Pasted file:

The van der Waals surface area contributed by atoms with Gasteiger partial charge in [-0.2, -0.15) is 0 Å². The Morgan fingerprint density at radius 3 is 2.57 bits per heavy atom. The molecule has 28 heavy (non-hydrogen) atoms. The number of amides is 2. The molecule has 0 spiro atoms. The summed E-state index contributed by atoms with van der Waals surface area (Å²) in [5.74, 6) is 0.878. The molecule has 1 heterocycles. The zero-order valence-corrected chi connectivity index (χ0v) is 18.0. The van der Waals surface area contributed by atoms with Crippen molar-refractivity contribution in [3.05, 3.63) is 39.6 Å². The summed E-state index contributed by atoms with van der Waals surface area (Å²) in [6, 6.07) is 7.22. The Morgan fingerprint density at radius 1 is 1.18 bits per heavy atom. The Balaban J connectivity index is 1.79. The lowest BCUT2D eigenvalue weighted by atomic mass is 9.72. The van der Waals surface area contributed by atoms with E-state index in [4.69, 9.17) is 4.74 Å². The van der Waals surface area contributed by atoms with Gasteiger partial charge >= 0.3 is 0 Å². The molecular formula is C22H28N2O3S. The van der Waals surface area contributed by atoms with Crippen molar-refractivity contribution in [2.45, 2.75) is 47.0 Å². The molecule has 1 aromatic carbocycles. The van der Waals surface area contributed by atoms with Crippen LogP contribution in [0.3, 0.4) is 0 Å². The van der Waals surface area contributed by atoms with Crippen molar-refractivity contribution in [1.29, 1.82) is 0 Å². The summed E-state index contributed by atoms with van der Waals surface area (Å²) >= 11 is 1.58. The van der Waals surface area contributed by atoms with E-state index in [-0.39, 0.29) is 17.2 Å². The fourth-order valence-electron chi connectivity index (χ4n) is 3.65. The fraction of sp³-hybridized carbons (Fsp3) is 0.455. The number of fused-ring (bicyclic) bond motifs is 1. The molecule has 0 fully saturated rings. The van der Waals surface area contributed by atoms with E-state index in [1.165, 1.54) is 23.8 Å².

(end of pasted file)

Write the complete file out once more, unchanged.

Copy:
The van der Waals surface area contributed by atoms with Gasteiger partial charge in [-0.2, -0.15) is 0 Å². The Morgan fingerprint density at radius 3 is 2.57 bits per heavy atom. The molecule has 28 heavy (non-hydrogen) atoms. The number of amides is 2. The molecule has 0 spiro atoms. The summed E-state index contributed by atoms with van der Waals surface area (Å²) in [5.74, 6) is 0.878. The molecule has 1 heterocycles. The zero-order valence-corrected chi connectivity index (χ0v) is 18.0. The van der Waals surface area contributed by atoms with Crippen molar-refractivity contribution in [3.05, 3.63) is 39.6 Å². The summed E-state index contributed by atoms with van der Waals surface area (Å²) in [6, 6.07) is 7.22. The Morgan fingerprint density at radius 1 is 1.18 bits per heavy atom. The Balaban J connectivity index is 1.79. The lowest BCUT2D eigenvalue weighted by atomic mass is 9.72. The van der Waals surface area contributed by atoms with E-state index in [4.69, 9.17) is 4.74 Å². The van der Waals surface area contributed by atoms with Gasteiger partial charge >= 0.3 is 0 Å². The molecular formula is C22H28N2O3S. The van der Waals surface area contributed by atoms with Crippen molar-refractivity contribution in [2.45, 2.75) is 47.0 Å². The molecule has 1 aromatic carbocycles. The van der Waals surface area contributed by atoms with Crippen LogP contribution in [0.3, 0.4) is 0 Å². The van der Waals surface area contributed by atoms with Crippen molar-refractivity contribution in [1.29, 1.82) is 0 Å². The summed E-state index contributed by atoms with van der Waals surface area (Å²) >= 11 is 1.58. The van der Waals surface area contributed by atoms with E-state index in [-0.39, 0.29) is 17.2 Å². The fourth-order valence-electron chi connectivity index (χ4n) is 3.65. The fraction of sp³-hybridized carbons (Fsp3) is 0.455. The number of fused-ring (bicyclic) bond motifs is 1. The molecule has 0 fully saturated rings. The van der Waals surface area contributed by atoms with E-state index in [1.165, 1.54) is 23.8 Å².